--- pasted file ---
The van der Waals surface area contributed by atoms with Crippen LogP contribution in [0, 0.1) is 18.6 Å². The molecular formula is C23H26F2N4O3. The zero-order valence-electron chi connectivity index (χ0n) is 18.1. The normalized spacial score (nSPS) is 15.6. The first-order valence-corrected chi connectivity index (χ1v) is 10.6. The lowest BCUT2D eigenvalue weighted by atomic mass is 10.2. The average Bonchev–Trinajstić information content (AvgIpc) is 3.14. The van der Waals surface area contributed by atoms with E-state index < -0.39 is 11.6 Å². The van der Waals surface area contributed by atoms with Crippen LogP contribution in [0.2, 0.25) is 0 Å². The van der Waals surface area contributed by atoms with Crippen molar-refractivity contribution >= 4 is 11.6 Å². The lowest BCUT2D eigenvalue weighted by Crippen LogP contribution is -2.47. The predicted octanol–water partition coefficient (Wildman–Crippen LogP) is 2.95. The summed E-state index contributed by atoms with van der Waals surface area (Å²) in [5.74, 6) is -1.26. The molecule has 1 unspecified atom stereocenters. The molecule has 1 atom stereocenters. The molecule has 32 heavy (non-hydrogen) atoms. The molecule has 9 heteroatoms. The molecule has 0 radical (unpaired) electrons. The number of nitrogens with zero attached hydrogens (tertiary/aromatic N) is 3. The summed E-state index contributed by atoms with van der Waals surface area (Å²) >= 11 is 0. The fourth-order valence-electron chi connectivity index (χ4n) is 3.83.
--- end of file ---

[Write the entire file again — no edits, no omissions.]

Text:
The van der Waals surface area contributed by atoms with Crippen LogP contribution in [0, 0.1) is 18.6 Å². The molecular formula is C23H26F2N4O3. The zero-order valence-electron chi connectivity index (χ0n) is 18.1. The normalized spacial score (nSPS) is 15.6. The first-order valence-corrected chi connectivity index (χ1v) is 10.6. The lowest BCUT2D eigenvalue weighted by atomic mass is 10.2. The average Bonchev–Trinajstić information content (AvgIpc) is 3.14. The van der Waals surface area contributed by atoms with E-state index < -0.39 is 11.6 Å². The van der Waals surface area contributed by atoms with Crippen LogP contribution in [0.2, 0.25) is 0 Å². The van der Waals surface area contributed by atoms with Crippen molar-refractivity contribution >= 4 is 11.6 Å². The lowest BCUT2D eigenvalue weighted by Crippen LogP contribution is -2.47. The predicted octanol–water partition coefficient (Wildman–Crippen LogP) is 2.95. The summed E-state index contributed by atoms with van der Waals surface area (Å²) in [5.74, 6) is -1.26. The molecule has 1 unspecified atom stereocenters. The molecule has 1 atom stereocenters. The molecule has 32 heavy (non-hydrogen) atoms. The molecule has 9 heteroatoms. The molecule has 0 radical (unpaired) electrons. The number of nitrogens with zero attached hydrogens (tertiary/aromatic N) is 3. The summed E-state index contributed by atoms with van der Waals surface area (Å²) >= 11 is 0. The fourth-order valence-electron chi connectivity index (χ4n) is 3.83.